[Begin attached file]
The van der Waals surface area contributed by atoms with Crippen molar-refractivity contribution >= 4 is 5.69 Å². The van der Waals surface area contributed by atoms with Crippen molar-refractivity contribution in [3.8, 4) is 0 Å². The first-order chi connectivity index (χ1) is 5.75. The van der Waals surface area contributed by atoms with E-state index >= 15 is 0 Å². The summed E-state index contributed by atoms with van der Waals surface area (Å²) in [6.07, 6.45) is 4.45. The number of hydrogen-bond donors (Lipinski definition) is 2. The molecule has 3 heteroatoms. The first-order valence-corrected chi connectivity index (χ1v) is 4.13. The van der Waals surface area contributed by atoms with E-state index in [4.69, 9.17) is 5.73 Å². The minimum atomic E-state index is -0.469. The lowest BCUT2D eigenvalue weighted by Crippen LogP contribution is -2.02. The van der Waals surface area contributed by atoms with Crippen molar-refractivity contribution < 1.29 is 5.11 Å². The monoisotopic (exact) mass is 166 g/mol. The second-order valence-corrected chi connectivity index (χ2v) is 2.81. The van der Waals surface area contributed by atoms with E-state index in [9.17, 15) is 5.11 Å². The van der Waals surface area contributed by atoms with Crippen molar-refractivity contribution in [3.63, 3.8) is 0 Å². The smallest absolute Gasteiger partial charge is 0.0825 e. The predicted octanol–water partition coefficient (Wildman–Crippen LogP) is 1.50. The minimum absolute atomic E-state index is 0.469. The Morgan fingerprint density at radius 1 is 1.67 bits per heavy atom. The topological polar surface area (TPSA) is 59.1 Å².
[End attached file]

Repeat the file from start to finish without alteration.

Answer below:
The van der Waals surface area contributed by atoms with Crippen molar-refractivity contribution >= 4 is 5.69 Å². The van der Waals surface area contributed by atoms with Crippen molar-refractivity contribution in [3.8, 4) is 0 Å². The first-order chi connectivity index (χ1) is 5.75. The van der Waals surface area contributed by atoms with E-state index >= 15 is 0 Å². The summed E-state index contributed by atoms with van der Waals surface area (Å²) in [6.07, 6.45) is 4.45. The number of hydrogen-bond donors (Lipinski definition) is 2. The molecule has 3 heteroatoms. The first-order valence-corrected chi connectivity index (χ1v) is 4.13. The van der Waals surface area contributed by atoms with E-state index in [4.69, 9.17) is 5.73 Å². The minimum atomic E-state index is -0.469. The lowest BCUT2D eigenvalue weighted by Crippen LogP contribution is -2.02. The van der Waals surface area contributed by atoms with Crippen molar-refractivity contribution < 1.29 is 5.11 Å². The monoisotopic (exact) mass is 166 g/mol. The second-order valence-corrected chi connectivity index (χ2v) is 2.81. The van der Waals surface area contributed by atoms with E-state index in [9.17, 15) is 5.11 Å². The van der Waals surface area contributed by atoms with Crippen molar-refractivity contribution in [3.63, 3.8) is 0 Å². The smallest absolute Gasteiger partial charge is 0.0825 e. The predicted octanol–water partition coefficient (Wildman–Crippen LogP) is 1.50. The minimum absolute atomic E-state index is 0.469. The Morgan fingerprint density at radius 1 is 1.67 bits per heavy atom. The topological polar surface area (TPSA) is 59.1 Å².